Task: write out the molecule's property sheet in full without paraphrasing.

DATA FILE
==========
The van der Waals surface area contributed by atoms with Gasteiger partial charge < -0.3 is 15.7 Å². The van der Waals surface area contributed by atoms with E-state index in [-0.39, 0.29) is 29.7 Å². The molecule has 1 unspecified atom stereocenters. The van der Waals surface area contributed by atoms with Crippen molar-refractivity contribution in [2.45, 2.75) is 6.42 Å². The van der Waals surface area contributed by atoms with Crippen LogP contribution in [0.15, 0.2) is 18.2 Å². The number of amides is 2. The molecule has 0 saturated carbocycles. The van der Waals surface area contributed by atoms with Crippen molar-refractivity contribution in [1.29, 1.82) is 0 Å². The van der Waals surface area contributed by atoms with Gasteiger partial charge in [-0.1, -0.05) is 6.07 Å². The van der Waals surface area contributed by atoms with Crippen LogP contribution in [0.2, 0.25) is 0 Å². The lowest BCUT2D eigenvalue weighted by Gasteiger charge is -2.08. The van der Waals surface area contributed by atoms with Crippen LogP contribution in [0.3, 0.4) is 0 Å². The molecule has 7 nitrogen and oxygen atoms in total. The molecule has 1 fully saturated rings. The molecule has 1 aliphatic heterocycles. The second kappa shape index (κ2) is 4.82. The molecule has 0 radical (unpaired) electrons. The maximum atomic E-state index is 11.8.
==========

The van der Waals surface area contributed by atoms with Gasteiger partial charge < -0.3 is 15.7 Å². The van der Waals surface area contributed by atoms with E-state index in [-0.39, 0.29) is 29.7 Å². The molecule has 1 unspecified atom stereocenters. The van der Waals surface area contributed by atoms with Crippen molar-refractivity contribution in [2.45, 2.75) is 6.42 Å². The van der Waals surface area contributed by atoms with Crippen LogP contribution in [0.15, 0.2) is 18.2 Å². The number of amides is 2. The molecule has 0 saturated carbocycles. The van der Waals surface area contributed by atoms with Crippen molar-refractivity contribution in [1.29, 1.82) is 0 Å². The van der Waals surface area contributed by atoms with Gasteiger partial charge in [-0.1, -0.05) is 6.07 Å². The van der Waals surface area contributed by atoms with Crippen LogP contribution in [0.2, 0.25) is 0 Å². The lowest BCUT2D eigenvalue weighted by Gasteiger charge is -2.08. The van der Waals surface area contributed by atoms with Crippen LogP contribution in [0.3, 0.4) is 0 Å². The molecule has 7 nitrogen and oxygen atoms in total. The molecule has 1 fully saturated rings. The molecule has 1 aliphatic heterocycles. The second kappa shape index (κ2) is 4.82. The molecule has 0 radical (unpaired) electrons. The maximum atomic E-state index is 11.8.